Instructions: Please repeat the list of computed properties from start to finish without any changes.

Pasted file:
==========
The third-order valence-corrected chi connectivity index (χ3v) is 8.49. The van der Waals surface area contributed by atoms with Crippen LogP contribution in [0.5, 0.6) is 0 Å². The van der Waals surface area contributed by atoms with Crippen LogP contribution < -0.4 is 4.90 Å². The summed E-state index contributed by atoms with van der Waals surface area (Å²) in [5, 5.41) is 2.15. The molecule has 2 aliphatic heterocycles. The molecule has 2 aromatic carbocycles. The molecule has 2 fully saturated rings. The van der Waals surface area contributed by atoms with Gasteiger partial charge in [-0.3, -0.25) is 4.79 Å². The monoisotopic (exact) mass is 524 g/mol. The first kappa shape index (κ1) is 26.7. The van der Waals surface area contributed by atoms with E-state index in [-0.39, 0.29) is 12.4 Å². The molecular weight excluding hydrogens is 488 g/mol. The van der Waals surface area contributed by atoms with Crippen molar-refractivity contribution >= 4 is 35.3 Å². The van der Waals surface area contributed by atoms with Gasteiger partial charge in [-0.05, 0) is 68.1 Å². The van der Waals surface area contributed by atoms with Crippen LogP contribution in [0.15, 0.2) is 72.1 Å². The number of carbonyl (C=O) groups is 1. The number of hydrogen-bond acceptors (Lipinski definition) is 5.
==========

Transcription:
The third-order valence-corrected chi connectivity index (χ3v) is 8.49. The van der Waals surface area contributed by atoms with Crippen LogP contribution in [0.5, 0.6) is 0 Å². The van der Waals surface area contributed by atoms with Crippen LogP contribution < -0.4 is 4.90 Å². The summed E-state index contributed by atoms with van der Waals surface area (Å²) in [5, 5.41) is 2.15. The molecule has 2 aliphatic heterocycles. The molecule has 2 aromatic carbocycles. The molecule has 2 fully saturated rings. The van der Waals surface area contributed by atoms with Gasteiger partial charge in [-0.3, -0.25) is 4.79 Å². The monoisotopic (exact) mass is 524 g/mol. The first kappa shape index (κ1) is 26.7. The van der Waals surface area contributed by atoms with E-state index in [-0.39, 0.29) is 12.4 Å². The molecular weight excluding hydrogens is 488 g/mol. The van der Waals surface area contributed by atoms with Crippen molar-refractivity contribution >= 4 is 35.3 Å². The van der Waals surface area contributed by atoms with Gasteiger partial charge in [-0.05, 0) is 68.1 Å². The van der Waals surface area contributed by atoms with Crippen LogP contribution in [0.15, 0.2) is 72.1 Å². The number of carbonyl (C=O) groups is 1. The number of hydrogen-bond acceptors (Lipinski definition) is 5.